Davis United Methodist Church launches series of salsa classes
Salsa dancing, a popular style of dance known around the world for its lively rhythms and complex moves, has a large following in Davis. The Davis Graduate on Russell Boulevard, commonly referred to as ‘The Grad,’ hosts salsa dancing three nights a week.
For Davis students and residents curious about salsa dancing but not quite ready to dance at The Grad, the Davis United Methodist Church is offering an introduction to the world of salsa dancing. Beginning Sunday, Feb. 26, the church will offer a progressive series of salsa dance classes called “Club Ready Salsa.” The classes meet every Sunday afternoon from 3:30 to 5 p.m. and will run through Apr. 9. The church encourages anyone to attend, and no partner is necessary.
“Those who make each of the 7 classes can expect to enter any area salsa dance club comfortably and with a joy for dancing salsa,” a statement on the church website said.
The classes will be led by Pastor Brandon Austin, a salsero (male salsa dancer) with 15 years of experience.
“I’ve been a salsa dancer for 15 years, and salsa teacher for about 12 — largely in the Sacramento area,” Austin said. “I like [salsa dancing] because of the friendships it creates; it is a great way to meet people.”
Austin explained that through teaching salsa classes, he hopes to build an inclusive and affirming community of dance.
“In these challenging political times, I’m hoping we can use events like this to keep us joyful,” Austin said.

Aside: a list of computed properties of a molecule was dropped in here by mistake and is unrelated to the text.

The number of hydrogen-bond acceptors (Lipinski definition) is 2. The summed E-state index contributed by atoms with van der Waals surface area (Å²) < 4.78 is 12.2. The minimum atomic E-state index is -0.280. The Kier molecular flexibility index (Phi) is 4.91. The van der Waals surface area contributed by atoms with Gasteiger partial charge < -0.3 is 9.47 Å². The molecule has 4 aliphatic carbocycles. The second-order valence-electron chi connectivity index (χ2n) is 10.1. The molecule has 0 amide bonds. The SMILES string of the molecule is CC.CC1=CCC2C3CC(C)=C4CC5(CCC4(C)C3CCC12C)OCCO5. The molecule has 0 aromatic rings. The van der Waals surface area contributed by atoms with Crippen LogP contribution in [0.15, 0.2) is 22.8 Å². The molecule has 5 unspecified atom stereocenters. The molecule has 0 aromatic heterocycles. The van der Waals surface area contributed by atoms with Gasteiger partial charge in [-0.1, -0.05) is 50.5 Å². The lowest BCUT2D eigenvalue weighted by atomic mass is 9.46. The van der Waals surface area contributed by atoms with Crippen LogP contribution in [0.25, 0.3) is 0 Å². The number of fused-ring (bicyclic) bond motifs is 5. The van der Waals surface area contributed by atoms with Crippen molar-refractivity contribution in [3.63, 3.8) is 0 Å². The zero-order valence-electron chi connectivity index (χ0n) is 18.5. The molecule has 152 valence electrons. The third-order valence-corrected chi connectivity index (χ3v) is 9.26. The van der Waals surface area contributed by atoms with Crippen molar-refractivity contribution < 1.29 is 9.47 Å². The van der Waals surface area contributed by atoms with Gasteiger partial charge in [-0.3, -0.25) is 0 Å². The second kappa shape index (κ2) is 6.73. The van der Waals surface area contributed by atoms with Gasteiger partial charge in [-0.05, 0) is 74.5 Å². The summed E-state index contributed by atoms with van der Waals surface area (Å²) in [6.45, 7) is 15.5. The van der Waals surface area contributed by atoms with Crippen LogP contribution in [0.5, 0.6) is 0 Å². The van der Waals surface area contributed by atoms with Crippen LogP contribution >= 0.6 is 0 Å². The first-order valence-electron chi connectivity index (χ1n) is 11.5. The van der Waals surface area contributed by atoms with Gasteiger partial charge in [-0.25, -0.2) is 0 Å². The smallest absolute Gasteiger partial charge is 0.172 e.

Danny Mejach, a third-year communication major and member of the ‘Baile de Fuego’ club at UC Davis, loves social dancing.
“Any type of dancing is a stress reliever and a good workout,” Mejach said. “You meet a lot of people and it’s a really healthy way to distract yourself from school or anything that you are stressed about […] It’s this really cool energy between the people once you get into it.”
Mejach believes that dance lessons are supportive environments for beginning dancers.
“Nobody is going to be judging you, we all started somewhere,” Mejach said. “Just try, give it a chance, hang out with people who will help you improve, and don’t give up if you like it. Once you get into it you’re going to love it, you’re going to feel free like you’re flying.”
Juan Carrero, a third-year environmental design major, enjoys the cultural aspect of salsa dancing.
“I think it’s the embodiment of Latino culture and dancing.” Carrero said. “It’s probably the most reflective form of dancing. The classes sound interesting.”
The church asks for $5 donations from attendees. Proceeds will be divided evenly between two or three causes which have yet to be determined, but so far include the American Civil Liberties Union and the Southern Poverty Law Center.
Written by: Raul Castellanos Jr — email@example.com